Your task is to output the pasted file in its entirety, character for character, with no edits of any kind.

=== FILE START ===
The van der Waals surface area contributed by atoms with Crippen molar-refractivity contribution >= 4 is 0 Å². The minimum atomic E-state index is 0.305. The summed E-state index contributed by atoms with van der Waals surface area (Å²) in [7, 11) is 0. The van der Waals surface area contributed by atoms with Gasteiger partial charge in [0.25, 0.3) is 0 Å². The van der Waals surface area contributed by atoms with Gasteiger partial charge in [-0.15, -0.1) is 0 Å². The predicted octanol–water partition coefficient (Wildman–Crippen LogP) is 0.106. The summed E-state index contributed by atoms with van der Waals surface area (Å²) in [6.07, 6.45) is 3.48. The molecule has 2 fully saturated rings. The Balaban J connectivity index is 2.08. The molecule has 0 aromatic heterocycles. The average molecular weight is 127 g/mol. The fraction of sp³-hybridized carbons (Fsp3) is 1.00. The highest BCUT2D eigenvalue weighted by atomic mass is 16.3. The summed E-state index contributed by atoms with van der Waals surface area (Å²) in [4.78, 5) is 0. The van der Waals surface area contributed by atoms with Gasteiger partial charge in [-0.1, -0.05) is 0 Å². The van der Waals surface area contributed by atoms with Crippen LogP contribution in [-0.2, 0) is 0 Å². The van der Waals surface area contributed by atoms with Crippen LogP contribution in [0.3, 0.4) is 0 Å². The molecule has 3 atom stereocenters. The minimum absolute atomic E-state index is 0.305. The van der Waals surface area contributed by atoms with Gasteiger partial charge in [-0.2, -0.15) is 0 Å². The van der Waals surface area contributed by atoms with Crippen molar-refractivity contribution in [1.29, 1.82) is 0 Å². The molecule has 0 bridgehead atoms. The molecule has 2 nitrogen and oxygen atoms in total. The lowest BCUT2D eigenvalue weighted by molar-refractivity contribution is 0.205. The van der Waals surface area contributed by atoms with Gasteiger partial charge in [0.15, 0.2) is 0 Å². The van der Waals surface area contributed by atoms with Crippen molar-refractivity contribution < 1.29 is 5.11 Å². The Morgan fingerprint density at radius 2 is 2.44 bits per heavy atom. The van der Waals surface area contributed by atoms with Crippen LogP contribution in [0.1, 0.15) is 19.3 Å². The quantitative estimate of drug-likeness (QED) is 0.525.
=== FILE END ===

The van der Waals surface area contributed by atoms with Crippen molar-refractivity contribution >= 4 is 0 Å². The minimum atomic E-state index is 0.305. The summed E-state index contributed by atoms with van der Waals surface area (Å²) in [7, 11) is 0. The van der Waals surface area contributed by atoms with Gasteiger partial charge in [0.25, 0.3) is 0 Å². The van der Waals surface area contributed by atoms with Gasteiger partial charge in [-0.15, -0.1) is 0 Å². The predicted octanol–water partition coefficient (Wildman–Crippen LogP) is 0.106. The summed E-state index contributed by atoms with van der Waals surface area (Å²) in [6.07, 6.45) is 3.48. The molecule has 2 fully saturated rings. The Balaban J connectivity index is 2.08. The molecule has 0 aromatic heterocycles. The average molecular weight is 127 g/mol. The fraction of sp³-hybridized carbons (Fsp3) is 1.00. The highest BCUT2D eigenvalue weighted by atomic mass is 16.3. The summed E-state index contributed by atoms with van der Waals surface area (Å²) in [4.78, 5) is 0. The van der Waals surface area contributed by atoms with Gasteiger partial charge in [-0.1, -0.05) is 0 Å². The van der Waals surface area contributed by atoms with Crippen LogP contribution in [-0.2, 0) is 0 Å². The van der Waals surface area contributed by atoms with Crippen LogP contribution in [0.3, 0.4) is 0 Å². The molecule has 3 atom stereocenters. The minimum absolute atomic E-state index is 0.305. The van der Waals surface area contributed by atoms with Gasteiger partial charge in [-0.2, -0.15) is 0 Å². The van der Waals surface area contributed by atoms with Crippen molar-refractivity contribution in [1.29, 1.82) is 0 Å². The molecule has 0 bridgehead atoms. The molecule has 2 nitrogen and oxygen atoms in total. The lowest BCUT2D eigenvalue weighted by molar-refractivity contribution is 0.205. The van der Waals surface area contributed by atoms with Gasteiger partial charge in [0.15, 0.2) is 0 Å². The van der Waals surface area contributed by atoms with Crippen molar-refractivity contribution < 1.29 is 5.11 Å². The Morgan fingerprint density at radius 2 is 2.44 bits per heavy atom. The van der Waals surface area contributed by atoms with Crippen LogP contribution in [0.1, 0.15) is 19.3 Å². The quantitative estimate of drug-likeness (QED) is 0.525.